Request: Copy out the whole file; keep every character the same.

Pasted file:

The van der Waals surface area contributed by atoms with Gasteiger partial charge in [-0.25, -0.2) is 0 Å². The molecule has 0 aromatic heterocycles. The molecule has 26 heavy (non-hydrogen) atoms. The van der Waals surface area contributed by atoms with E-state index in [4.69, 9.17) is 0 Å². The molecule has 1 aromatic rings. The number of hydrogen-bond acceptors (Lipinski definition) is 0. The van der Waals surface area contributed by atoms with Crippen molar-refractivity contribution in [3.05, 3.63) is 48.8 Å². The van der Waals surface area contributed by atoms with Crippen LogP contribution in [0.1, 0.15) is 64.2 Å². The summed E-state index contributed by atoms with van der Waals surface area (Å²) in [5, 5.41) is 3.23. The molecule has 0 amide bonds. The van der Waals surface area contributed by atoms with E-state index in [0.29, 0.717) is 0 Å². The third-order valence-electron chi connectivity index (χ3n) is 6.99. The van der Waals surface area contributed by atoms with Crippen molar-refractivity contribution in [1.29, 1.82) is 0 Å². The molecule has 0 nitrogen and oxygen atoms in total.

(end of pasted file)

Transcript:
The van der Waals surface area contributed by atoms with Gasteiger partial charge in [-0.25, -0.2) is 0 Å². The molecule has 0 aromatic heterocycles. The molecule has 26 heavy (non-hydrogen) atoms. The van der Waals surface area contributed by atoms with E-state index in [4.69, 9.17) is 0 Å². The molecule has 1 aromatic rings. The number of hydrogen-bond acceptors (Lipinski definition) is 0. The van der Waals surface area contributed by atoms with Crippen molar-refractivity contribution in [3.05, 3.63) is 48.8 Å². The van der Waals surface area contributed by atoms with Crippen LogP contribution in [0.1, 0.15) is 64.2 Å². The summed E-state index contributed by atoms with van der Waals surface area (Å²) in [5, 5.41) is 3.23. The molecule has 0 amide bonds. The van der Waals surface area contributed by atoms with E-state index in [0.29, 0.717) is 0 Å². The third-order valence-electron chi connectivity index (χ3n) is 6.99. The van der Waals surface area contributed by atoms with Crippen molar-refractivity contribution in [1.29, 1.82) is 0 Å². The molecule has 0 nitrogen and oxygen atoms in total.